The group played a beautiful concert, albeit one that may have been stuck in echoing their own themes and less moving forward. All musicians had a lot in their treasure chest and all made ample use of it in this concert: a great invitation to dive in their music (see discography below).

Live remix

Live remix is a key element and trademark of Punkt Festival. It is an obvious concept to immediately react/respond to a just given musical performance as a totality by improvising on its characteristics with recorded and remembered elements of it to be put in a new context in the here and now. The process and its outcome depend on the perceptual capacities of the live remixing musicians, their listening, their state of mind and mood as well as their creative skills. The long-term process of the reception, remembrance, handing down and adoption of music and musical traditions is radically projected on to a concentrated point in time then, exteriorized and manifested in live remixes on stage. It shows how musicians listen to other musicians' music making (and respond to it). Punkthead and Punkt-MC Dave Mullan compared this in a conversation with the game of "Chinese Whispers": "how something as simple as a small melody can travel, grow, reduce, modify, gain new rhythms or meters or inflections, change modes and scales, and become the basis for a hundred tunes found across the globe."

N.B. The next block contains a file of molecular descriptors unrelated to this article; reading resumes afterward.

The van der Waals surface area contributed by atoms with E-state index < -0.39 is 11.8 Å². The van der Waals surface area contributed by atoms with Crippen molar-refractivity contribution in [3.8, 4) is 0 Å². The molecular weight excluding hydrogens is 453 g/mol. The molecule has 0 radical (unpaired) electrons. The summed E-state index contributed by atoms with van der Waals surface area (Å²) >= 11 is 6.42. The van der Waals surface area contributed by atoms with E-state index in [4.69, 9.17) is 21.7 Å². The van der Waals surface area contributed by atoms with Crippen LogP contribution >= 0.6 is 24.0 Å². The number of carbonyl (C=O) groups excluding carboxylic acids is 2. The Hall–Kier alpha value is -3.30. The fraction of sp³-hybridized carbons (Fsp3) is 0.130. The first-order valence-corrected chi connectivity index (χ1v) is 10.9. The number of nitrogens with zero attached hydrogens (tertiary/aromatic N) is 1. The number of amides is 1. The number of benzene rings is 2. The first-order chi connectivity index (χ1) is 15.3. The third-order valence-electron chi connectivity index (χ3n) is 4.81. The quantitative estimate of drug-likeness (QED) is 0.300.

Live remix has been made possible by electronic devices to record music—helping short term memory a bit -and to manipulate recorded music (extracting, distorting, assembling/recombining, blowing up,  condensing, intensifying etc.). It opens a wide field of transformational possibilities of existing music. 

It doesn't mean however that live remixing is solely dependent upon electronic devices and means. At Punkt acoustic instruments also were involved through the years. In the 2021 edition, for example, the voice of Norwegian folk singer Kirsten Bråten Berg joined in the remix of the concert of Nils Økland Band.

Strikingly, the concept of responding to a whole concert (large scale Improvisation) instead of responding to other musicians in a group (small-scale improvisation) has not yet found many emulators and independent practitioners elsewhere (for exceptions see footnote below). A lot of musicians from different countries had been involved in live-remixes but mostly in a Punkt-defined frame and context. Obviously, Punkt still holds an exclusivity in the field of live remix after all these years. Punkt 2021 presented the following pairings for live remixes:

  • Jazzland 25 Years Ensemble (6tet)—Tortusa (Derek Bishop) (electr)
  • Nils Økland Band (5tet)— Kirsten Bråten Berg (voc)/Jan Bang/Erik Honore(electr)
  • Harpreet Bansal Band feat. Svante Henryson (5tet +1)—Lars Kristian Lia (electr)
  • Eivind Aarset 4tet— Helge Sten (electr)
  • Punkt Ensemble (8tet)—Ståle Storløkken/Helge Sten (keyb, electr)